Function of Salt in the Textile Wet Processing

Why Salt is Used in Dyeing?
The textile substrate and dye molecule, not necessarily should have of homogeneous characteristics to combine with each other. In such case, we require some catalyst to facilitate dyeing action on fabric. Salt plays this crucial role of catalyst. Salt has an extremely high affinity for water. Broadly speaking, Salt is necessary in three ways, firstly, to drive dye into textile during the dyeing process in textile. Secondly, use of salt leads to maximum exhaustion of dye molecules during dyeing process in textiles. Thirdly it is used as an electrolyte for migration, adsorption and fixation of the dyestuff to the cellulose material.

Salts plays important role in reactive dyeing by improving the affinity of the dyestuff towards the fibre and acceleration of the dyestuff's association and lowering its solubility. Normally, Glauber's salt or common salt/ vacuum salt is used for this purpose. The presence of chlorine ion in the common salt may cause corrosion of the equipment. Hence, Glauber's salt is always preferred over common salt. Glauber's salt is a common name for sodium sulfate decahydrate, Na2SO4.10H2O; it occurs as white or colorless monoclinic crystals. Upon exposure to fairly dry air it effloresces, forming powdery anhydrous sodium sulfate. Johann Glauber’s was the first to produce the salt (from Hungarian spring waters). Glauber's salt is water soluble, has a salty, bitter taste, and is sometimes used in medicine as a mild laxative; it is also widely used in dyeing. Vacuum salt is the common name of sodium chloride (NaCl).

Role of Inorganic Salt in Reactive Dyeing:
Inorganic salts have two main functions in exhaustion dyeing with reactive dyestuffs:
  1. Improving the affinity of the dyestuff
  2. Acceleration of the dyestuff's association and lowering of its solubility.
Generally reactive dyes contains sulphonic acid (-SO3H) group which is insoluble in water. During the manufacturing of the reactive dyes these sulphonic acid groups are converted into the sodium salt of sulphonic acid (-SO3Na) which is soluble in water.

Reactive dye – SO3H + Na⁺ → Reactive dye SO3Na

Generally when the reactive dye goes in the water, it is solublised giving dye anions and sodium cations

Reactive dye – SO3Na + Water -- → Reactive dye – SO3⁻ + Na ⁺

                                                             (Dye anion)           (Sodium cation)

Dyeing Mechanism:
In actual dyeing mechanism vegetable fibres contains cellulose which ionizes in the water

Cell – OH -- → Cell – O⁻ + H⁺

While reactive dye goes in the water, it is soubise giving dye anions and sodium cations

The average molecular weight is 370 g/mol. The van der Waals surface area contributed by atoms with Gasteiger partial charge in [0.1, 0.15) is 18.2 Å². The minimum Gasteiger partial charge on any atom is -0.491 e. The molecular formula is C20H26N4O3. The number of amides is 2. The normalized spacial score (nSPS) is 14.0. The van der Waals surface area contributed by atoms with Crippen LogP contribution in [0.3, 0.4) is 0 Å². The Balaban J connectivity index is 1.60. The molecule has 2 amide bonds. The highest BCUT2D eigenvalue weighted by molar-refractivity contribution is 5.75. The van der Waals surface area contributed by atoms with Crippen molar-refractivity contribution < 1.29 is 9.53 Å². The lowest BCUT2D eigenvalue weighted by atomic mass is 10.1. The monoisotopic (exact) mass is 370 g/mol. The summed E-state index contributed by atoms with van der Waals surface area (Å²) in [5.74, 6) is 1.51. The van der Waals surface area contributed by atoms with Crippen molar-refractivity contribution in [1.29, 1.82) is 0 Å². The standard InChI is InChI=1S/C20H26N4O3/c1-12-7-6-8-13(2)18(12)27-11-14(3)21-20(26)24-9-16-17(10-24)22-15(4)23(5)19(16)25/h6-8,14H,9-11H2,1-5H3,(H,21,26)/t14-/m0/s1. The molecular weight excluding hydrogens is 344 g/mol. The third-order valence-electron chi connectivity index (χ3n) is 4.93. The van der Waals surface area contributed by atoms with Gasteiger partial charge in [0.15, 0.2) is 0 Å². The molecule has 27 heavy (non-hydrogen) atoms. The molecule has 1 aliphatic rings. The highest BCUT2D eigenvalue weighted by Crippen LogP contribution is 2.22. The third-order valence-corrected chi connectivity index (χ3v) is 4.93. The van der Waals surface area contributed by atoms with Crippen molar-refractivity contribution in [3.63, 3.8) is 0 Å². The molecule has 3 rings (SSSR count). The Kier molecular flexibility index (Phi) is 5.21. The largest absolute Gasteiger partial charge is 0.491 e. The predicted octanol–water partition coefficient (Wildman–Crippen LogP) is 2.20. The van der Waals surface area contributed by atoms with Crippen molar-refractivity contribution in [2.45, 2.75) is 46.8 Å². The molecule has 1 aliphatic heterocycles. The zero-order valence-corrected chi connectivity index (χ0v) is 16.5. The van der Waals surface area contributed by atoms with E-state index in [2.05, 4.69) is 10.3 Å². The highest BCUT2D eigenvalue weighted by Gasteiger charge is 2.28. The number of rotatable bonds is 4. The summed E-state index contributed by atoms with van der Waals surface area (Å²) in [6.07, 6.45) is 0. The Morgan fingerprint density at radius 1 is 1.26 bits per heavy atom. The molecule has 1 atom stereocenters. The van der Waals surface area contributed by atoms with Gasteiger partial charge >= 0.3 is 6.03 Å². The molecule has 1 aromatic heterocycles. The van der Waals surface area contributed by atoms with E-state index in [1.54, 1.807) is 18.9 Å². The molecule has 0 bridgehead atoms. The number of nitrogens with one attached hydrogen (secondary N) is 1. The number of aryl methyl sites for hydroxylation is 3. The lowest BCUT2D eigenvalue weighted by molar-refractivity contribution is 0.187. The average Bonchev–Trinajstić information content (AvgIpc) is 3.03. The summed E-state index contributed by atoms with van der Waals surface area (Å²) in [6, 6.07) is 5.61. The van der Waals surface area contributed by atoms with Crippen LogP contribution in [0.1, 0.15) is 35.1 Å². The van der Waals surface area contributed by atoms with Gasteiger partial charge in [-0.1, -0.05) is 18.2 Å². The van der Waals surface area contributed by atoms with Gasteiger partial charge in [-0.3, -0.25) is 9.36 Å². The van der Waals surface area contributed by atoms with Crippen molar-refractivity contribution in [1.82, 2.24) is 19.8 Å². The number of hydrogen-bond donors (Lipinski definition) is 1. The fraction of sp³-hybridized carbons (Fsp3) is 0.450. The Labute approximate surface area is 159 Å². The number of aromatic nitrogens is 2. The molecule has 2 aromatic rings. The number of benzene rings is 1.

Reactive dye – SO3Na + Water -- → Reactive dye – SO3⁻ + Na ⁺

                                                            (Dye anion)               (Sodium cation)

During dyeing both the negative ions of dye and cellulose repels each other in the absence of salt and thus no exhaustion or very little exhaustion is done but in the presence of salt , it will ionize as follows,

NaCl -- → Na ⁺ + Cl ⁻ (Common Salt) or

Na2SO4 - → 2 Na ⁺ + SO4 ⁻ (Glauber’s Salt)

Thus the salt neutralize the negative ion of the cellulose and facilating the exhaustion,

(Cell – O⁻ + H⁺ )+ (Na ⁺ + Cl ⁻ )-- → Cell – ONa

Cell – ONa + SO3⁻ – Reactive dye - → Cell – O – Reactive dye

                                                        (Exhausted dye on the substrate)

Thus the presence of salt in the reactive dyeing increases the affinity of the dye towards the Cellulosic substrate. Since reactive dyes have low affinity for cellulose, the fixation can be increased by exhausting the dye bath by adding Glauber’s salt prior to fixation. The amount of the salts required to produce adequate exhaustion decreases with decreasing liquor ratio.

Function of Salt in the Dyeing Process:
  1. The salt in the reactive dyeing increases the affinity of the dye towards the Cellulosic substrate.
  2. Salt increases the exhaustion rate of reactive dyestuffs.
  3. As reactive dyestuffs have a lower affinity, more inorganic salt is required when using reactive dyestuffs in order to accelerate absorption.
  4. While the amount of inorganic salt used varies according to the type of dyestuff used, recently developed high-fixation dyestuffs with improved affinity allow the amount of inorganic salt to be reduced.
Due to considerations of effectiveness and cost, both Glauber's salt and common salt (sodium chloride) are used in dyeing. In terms of their role as an inorganic salt, these two are effectively the same because of the sodium cation active in both.

Author of This Article:
Md. Jasimuddin Mandal
Govt. College of Engineering and Textile Technology,
Serampore (Under West Bengal University of Technology)
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Mazharul Islam Kiron is a textile consultant and researcher on online business promotion. He is working with one European textile machinery company as a country agent. He is also a contributor of Wikipedia.

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